When a warrant is issued, whether it’s for missing a court hearing or being charged with a serious felony, each is entered into police databases for both the state and National Crime Information Center, Cox said.
Any officer who checks that person’s ID for a traffic stop, another arrest or even if they call to report a crime can see that the person is wanted in Johnson County, he said. For the most serious felonies, the warrants never expire. The county has a warrant for a woman charged with burglary and theft from August 1991, for example.
“Wherever they go, wherever they run, they’ll still get that kickback, that they’re wanted, on us,” he said.
Nationwide reporting helps police find people long after police have given up the search or last track of a person, such as Gonzalez. Police have his fingerprints on file, but Gonzalez was in the country illegally, so he doesn’t have the same kind of documents such as a Social Security number that would make it easier to find a U.S. citizen, Ketchum said.
Police don’t know where he went and have no new leads, but his warrant from 2003 remains on file so if he is ever found in the U.S. again, he’ll be brought back to Franklin, he said.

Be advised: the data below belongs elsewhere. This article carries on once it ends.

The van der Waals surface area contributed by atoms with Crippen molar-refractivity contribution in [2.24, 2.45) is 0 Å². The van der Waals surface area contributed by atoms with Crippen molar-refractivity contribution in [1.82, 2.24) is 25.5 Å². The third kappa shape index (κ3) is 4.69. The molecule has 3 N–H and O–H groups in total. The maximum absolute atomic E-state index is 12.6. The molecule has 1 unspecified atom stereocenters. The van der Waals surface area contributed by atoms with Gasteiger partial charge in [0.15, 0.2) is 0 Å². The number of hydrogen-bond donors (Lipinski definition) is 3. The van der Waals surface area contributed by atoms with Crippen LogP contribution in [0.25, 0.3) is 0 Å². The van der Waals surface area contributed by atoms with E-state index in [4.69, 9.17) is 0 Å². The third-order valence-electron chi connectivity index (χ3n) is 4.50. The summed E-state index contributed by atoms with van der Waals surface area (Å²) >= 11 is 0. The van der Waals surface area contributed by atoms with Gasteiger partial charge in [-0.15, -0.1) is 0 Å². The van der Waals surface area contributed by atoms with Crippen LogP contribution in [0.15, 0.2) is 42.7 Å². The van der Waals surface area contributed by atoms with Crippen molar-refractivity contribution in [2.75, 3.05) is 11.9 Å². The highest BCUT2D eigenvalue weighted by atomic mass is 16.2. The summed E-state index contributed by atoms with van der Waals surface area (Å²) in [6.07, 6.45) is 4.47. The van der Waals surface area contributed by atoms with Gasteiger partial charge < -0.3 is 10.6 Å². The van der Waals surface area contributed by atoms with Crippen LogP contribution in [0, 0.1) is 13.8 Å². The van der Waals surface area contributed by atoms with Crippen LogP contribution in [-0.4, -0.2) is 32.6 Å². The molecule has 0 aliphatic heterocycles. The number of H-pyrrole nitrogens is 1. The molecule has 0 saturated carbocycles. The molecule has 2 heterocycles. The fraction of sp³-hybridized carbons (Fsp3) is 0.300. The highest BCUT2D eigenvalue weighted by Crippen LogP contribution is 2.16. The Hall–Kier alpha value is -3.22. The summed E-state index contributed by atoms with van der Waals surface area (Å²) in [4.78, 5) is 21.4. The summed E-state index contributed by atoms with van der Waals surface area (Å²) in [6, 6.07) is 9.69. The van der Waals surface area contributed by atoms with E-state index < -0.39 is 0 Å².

“Whenever we hear about it or see a family member, and we’re reminded of how awful we feel about the crime itself and that he fled the area before we could arrest him. Any case involving serious injury or death would certainly qualify as one we would constantly be open to tracking down any leads or information that might come in,” Ketchum said.
Police believe Gonzalez went to Mexico, which makes it more difficult to track him because it is across an international border. Communicating across international lines is one challenge, but a warrant issued by one country isn’t valid in another, so even if detectives found him, the U.S. Marshals office would have to work with Mexican authorities to investigate and send him back.
Within the U.S., police departments will cooperate with each other if they get a tip about a wanted person, Cox said. An investigator might call a city in another state and give them an address where a person might be staying, and those officers will go check it out, he said.
The sheriff’s office will make long trips to pick up people facing serious charges in Johnson County from other states. Last year, two corrections officers drove to Alabama to pick up a man wanted on a charge of sexual misconduct with a minor, and in another case officers flew to Wyoming to get a man wanted for a probation violation.
Catching a person states away from where they are wanted doesn’t always mean they’ll be sent back to go to court, though.
Distance can be a factor, depending on the charge. Some states won’t extradite, or transport, a criminal found in Johnson County if it’s too far away.
For example, a Johnson County deputy stopped a couple who were wanted for burglary in Utah, but the prosecutor in Utah didn’t want to pay to travel to Indiana to pick them up, so the deputy had to let them go, Cox said. A short time later, police arrested the couple, who were accused of breaking into houses here, he said.
“That’s a problem they’re leaving for us. A few days later they’re out here burglarizing our district,” Cox said. “We’ve seen this quite often where states will not extradite people that are wanted.”